Semin Pediatr Surg. 2005 May;14(2):111-7.
Polycystic ovary syndrome in adolescent girls.
Division of Reproductive Endocrinology and Infertility, University of Pennsylvania School of Medicine, Philadelphia, Pennsylvania 19104, USA. Spfeifer@obgyn.upenn.edu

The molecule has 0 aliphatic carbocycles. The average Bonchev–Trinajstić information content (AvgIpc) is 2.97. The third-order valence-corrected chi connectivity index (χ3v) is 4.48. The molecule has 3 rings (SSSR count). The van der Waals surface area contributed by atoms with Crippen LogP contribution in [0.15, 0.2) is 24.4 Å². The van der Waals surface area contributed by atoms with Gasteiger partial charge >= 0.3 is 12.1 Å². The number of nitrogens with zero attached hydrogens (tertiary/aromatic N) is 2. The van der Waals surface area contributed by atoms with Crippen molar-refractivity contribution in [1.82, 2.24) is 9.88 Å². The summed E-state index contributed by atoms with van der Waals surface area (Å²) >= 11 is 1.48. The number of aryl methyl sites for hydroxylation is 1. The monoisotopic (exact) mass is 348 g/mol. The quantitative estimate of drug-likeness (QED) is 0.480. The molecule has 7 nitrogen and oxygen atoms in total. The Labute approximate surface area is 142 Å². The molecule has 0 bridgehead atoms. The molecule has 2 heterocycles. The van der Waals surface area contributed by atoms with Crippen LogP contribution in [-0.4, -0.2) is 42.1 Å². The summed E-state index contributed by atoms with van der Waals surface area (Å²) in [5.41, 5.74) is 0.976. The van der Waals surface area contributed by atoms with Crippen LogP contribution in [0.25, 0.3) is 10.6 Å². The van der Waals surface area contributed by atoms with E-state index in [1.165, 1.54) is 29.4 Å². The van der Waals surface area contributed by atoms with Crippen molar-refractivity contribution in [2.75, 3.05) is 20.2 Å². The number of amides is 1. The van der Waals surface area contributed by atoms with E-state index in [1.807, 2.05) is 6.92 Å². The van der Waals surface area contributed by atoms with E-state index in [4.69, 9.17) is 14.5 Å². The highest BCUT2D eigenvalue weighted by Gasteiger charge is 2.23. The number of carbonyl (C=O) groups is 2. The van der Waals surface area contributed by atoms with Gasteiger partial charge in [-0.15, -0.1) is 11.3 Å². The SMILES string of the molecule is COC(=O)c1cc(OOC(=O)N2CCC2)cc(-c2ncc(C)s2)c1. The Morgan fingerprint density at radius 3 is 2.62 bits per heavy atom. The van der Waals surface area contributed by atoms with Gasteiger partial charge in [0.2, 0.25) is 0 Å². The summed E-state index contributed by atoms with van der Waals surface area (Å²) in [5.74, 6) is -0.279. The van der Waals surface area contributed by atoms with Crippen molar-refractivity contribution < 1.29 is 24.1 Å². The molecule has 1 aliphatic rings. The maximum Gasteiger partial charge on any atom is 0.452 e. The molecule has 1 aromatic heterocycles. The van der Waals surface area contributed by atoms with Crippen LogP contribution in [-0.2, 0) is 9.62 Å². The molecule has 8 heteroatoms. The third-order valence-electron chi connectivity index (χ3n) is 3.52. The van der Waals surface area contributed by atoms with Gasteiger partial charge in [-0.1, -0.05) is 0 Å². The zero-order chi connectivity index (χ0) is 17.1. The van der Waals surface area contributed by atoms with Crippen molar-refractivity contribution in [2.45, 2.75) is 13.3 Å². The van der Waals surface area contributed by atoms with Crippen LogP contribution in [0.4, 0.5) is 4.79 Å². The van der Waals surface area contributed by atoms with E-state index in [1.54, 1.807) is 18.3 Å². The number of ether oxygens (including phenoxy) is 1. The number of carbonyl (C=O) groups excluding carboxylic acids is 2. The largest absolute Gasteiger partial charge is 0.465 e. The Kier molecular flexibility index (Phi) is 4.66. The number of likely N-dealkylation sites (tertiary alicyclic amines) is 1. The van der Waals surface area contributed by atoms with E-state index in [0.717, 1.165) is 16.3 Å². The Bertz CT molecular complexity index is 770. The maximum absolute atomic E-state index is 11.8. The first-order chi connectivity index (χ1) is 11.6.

Polycystic ovary syndrome (PCOS) has traditionally been thought of as a triad of oligomenorrhea, hirsutism, and obesity. PCOS is now recognized as a heterogeneous disorder that results in overproduction of androgens primarily from the ovary leading to anovulation and hirsutism and is associated with insulin resistance. Symptoms in the adolescent include oligomenorrhea, hirsutism, acne, and weight gain. These symptoms are often attributed to normal pubertal events, which can lead to a delay in diagnosis. Insulin resistance, impaired glucose tolerance and diabetes have been shown to occur in adolescents with PCOS. Treatment should be instituted early to decrease symptoms and long-term sequellae of PCOS. Weight loss, oral contraceptives and antiandrogens are very effective in treating the symptoms of this disorder. Insulin-sensitizing medications show promise, but should be used with caution until larger randomized trials have shown short- and long-term benefit and efficacy over traditional therapies in the adolescent population.